A very public failure
Ellie felt like she’d been shot between the eyes.
For six grueling weeks she’d prepped a presentation she would make to the senior execs. She’d painstakingly built a deck of forty-two slides.
During the presentation, the execs began to challenge her at slide four. By slide six they were clearly angry with her. At slide eight they pulled her plug and kicked her out of the room.
Later, her boss, one of the execs, had nothing but blame and accusations. “You did all the things we asked you not to do,” he told her. “During the prep interviews we made it clear we wanted strategies and recommendations, but your slides were nothing but tactics and details. The more we asked for high level summarizing, the more you drove down into the details. And this isn’t the first time this has happened, Ellie.”
After telling me this story, she sat silently for a long time. Then, in a very quiet voice, she said, “He’s talked to me about strategy versus tactics before. But I really thought I was giving them what they’d asked for. What’s wrong with me? Am I stupid?”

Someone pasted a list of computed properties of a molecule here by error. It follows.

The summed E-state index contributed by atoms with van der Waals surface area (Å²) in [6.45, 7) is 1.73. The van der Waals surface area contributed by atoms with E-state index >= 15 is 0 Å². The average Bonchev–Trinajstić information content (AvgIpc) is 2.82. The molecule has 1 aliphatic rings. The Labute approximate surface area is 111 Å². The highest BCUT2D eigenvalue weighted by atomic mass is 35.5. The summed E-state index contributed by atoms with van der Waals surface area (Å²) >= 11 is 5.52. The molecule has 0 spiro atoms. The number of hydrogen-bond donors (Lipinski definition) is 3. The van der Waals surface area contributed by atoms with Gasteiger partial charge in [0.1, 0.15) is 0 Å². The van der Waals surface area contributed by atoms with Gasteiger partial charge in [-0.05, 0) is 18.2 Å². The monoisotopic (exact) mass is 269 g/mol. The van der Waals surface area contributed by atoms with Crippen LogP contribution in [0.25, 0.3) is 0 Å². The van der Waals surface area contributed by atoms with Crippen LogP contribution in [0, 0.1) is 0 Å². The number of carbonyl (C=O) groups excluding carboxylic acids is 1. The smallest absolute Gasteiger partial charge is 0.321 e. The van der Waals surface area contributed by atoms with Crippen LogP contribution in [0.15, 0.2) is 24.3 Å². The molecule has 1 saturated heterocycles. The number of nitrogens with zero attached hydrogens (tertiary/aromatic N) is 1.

Of course Ellie is far from stupid. But her leap to all-or-nothing thinking (“I’m either right or stupid”) was completely natural. I see it a lot.
For example, Seth, a barrel-chested operations V.P., had gotten feedback for years that he steamrolled people. Early in our coaching I asked him to help me understand his thinking. He explained himself this way: “Look, my job is to get stuff done, so I do. I’d rather be a bully than a doormat.”
More all-or-nothing thinking.
All-or-nothing thinking puts two extreme, unrealistic ideas in opposition. It’s the creation of a dichotomy. Personally, I love dichotomies. I use them in my coaching all the time. They make difficult situations manageable.
Reframing the fool’s choice
But both Ellie and Seth had created dichotomies that made their situations unmanageable. Their dichotomies were fool’s choices. Ellie felt she had to either be right or stupid. Seth felt he could be a bully or a doormat. Those negative opposites were not helpful. But positive opposites can be.
Here’s how I repositioned it for Ellie.